In the migrations and during the winter the saddle-backs are common birds on this shore, and, although their nearest breeding place is Nova Scotia, two or three generally spend the summer. Their cries are generally deeper than those of the herring gull and wonderfully varied and expressive. This is particularly the case during the breeding season on their home grounds. On the Labrador coast I have listened many times to these splendid birds, whose voices seemed almost human as they suggested anger, grief or derision. They often spoke in low conversational tones to each other as they sailed by, and at other times they scolded in no uncertain manner. I re­member watching a pair of them eating a fish; their manners were extremely good; they ate in turns, never interfered greedily, and never quarreled. Saddle-backs are apt to be tyran­nical, however, and chase and harry other gulls.

It is indeed a red-letter day for the orni­thologist when he sees a glaucous or burgo­master gull, or an Iceland gull on this coast. These two species, denizens of the north, can be distinguished on close scrutiny from the herring gull by the absence of black tips to the white wings. The glaucous gull is slightly larger, the Iceland gull slightly smaller than the herring gull. Both have a mantle of slaty blue covering their backs when adult, but the immature are of a uniform creamy white above and below.

Bonaparte’s gull, one of the smallest gulls, is a common migrant, and kittiwakes and ring-billed gulls, although less common, are far from rare.

The common tern, often called mackerel gull, is easily identified by its swallow-like flight, its bill pointing downwards as it flies, and by its habit of hovering and plunging for fish, as well as by its loud cries of te-arr. Its bill is red with a black tip, its cap is black, its back of a lovely pearl gray, its lower parts white, and its tail long and forked. Not so many years ago various fragments and the whole skins of these beautiful birds were fas­tened on women’s hats, just as scalps and feathers are fastened in the head-dresses of savages. Thousands of the birds were shot down where they could be most easily ob­tained, namely, on their breeding grounds, for they are plucky little birds and valiantly at­tack any marauder who intrudes on their homes, and they do not seek to escape. These, as well as other species of terns, were greatly reduced in numbers by this cold-hearted com­bination of fashion and slaughterers, when, through the strenuous efforts of the Audubon Society and of other bird lovers, the killing was stayed, and, to the great joy of all natu­ralists, the graceful birds are again increasing. I have hopes that the least tern, which bred at Ipswich over forty years ago, and has been brought almost to extinction in the same way, may return again to its old haunts, now that fashion has been curbed by law.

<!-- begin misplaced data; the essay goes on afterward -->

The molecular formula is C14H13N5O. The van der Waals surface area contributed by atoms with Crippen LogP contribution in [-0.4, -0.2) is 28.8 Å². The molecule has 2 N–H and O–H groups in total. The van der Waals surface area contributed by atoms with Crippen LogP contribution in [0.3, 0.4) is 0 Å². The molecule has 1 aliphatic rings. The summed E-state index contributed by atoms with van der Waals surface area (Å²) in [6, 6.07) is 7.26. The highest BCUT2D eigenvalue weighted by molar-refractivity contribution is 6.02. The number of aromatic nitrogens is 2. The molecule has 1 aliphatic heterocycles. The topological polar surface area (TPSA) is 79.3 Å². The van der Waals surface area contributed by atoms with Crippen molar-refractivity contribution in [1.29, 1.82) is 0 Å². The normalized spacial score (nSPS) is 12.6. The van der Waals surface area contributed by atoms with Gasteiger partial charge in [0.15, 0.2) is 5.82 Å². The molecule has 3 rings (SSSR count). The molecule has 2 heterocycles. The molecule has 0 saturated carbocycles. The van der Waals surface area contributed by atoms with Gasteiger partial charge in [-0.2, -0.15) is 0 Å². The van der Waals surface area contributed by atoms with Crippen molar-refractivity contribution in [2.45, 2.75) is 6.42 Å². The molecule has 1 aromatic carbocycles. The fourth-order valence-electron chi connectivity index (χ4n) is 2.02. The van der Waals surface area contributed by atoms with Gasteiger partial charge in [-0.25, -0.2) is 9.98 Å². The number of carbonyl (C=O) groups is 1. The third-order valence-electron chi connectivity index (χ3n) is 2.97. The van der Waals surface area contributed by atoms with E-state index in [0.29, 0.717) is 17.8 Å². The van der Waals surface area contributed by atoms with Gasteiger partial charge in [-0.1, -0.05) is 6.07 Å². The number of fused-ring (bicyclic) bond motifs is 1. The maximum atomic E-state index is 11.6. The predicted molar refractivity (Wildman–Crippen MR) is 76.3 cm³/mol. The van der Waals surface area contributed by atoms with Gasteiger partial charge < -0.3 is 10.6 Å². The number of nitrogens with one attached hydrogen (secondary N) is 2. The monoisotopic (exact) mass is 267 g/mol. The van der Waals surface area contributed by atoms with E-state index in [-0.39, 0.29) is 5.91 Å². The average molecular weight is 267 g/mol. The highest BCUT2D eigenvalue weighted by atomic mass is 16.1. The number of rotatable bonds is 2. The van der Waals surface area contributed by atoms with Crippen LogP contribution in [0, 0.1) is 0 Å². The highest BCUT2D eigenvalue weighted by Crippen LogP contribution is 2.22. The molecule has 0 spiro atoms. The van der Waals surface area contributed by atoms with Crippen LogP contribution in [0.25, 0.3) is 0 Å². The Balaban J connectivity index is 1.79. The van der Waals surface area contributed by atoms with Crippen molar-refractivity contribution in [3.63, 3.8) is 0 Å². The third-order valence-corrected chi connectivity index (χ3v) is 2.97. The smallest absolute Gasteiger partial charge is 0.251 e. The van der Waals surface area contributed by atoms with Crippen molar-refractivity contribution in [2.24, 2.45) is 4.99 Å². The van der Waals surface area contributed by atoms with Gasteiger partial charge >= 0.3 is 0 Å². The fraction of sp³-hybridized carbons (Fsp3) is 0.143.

The arctic tern closely resembles the com­mon tern, but lacks the black tip to its bill, and has a somewhat different voice. It is far less common. Still rarer are the roseate and the great Caspian tern, but the little black tern is a fairly common migrant. All of these, I believe, are happily increasing in numbers since they have been afforded better protec­tion.

It is a great pleasure to watch the graceful terns as they sport along the shore, now cov­ering some sand bank as with a great white sheet composed of many hundreds of individ­uals. now rising and wheeling first one way and then another, all screaming loudly, now scattering and plunging for fish. Every now and then the bird watcher will notice a brown or mottled or jet black bird, lithe and graceful as a hawk, dart in amongst the snowy terns, and scatter them to the right and left. Now he singles out one bird and chases it vigor­ously as it twists and turns in a vain effort to escape. Wearied at last, the tern drops a fish, which is at once seized by the intruder before it strikes the water. This is the way the jaegers, as these hunters are called, obtain their daily food, for they are robber barons, not laboring men. But “there are as good fish in the sea as ever were caught,” and the terns do not suffer much, I suppose, from this tyranny. Occasionally, however, the victim appears to lose its temper and turns and chases the jaeger. The screaming is incessant and the two twist about in a bewildering way, as each tries to rise above the other, but I have never seen any harm result. There are three kinds of jaegers to be seen at Ipswich, the Pomarine, the parasitic and the long-tailed, and all have a light and a dark plumage, which are as different from each other in appearance as the red fox is from the black fox.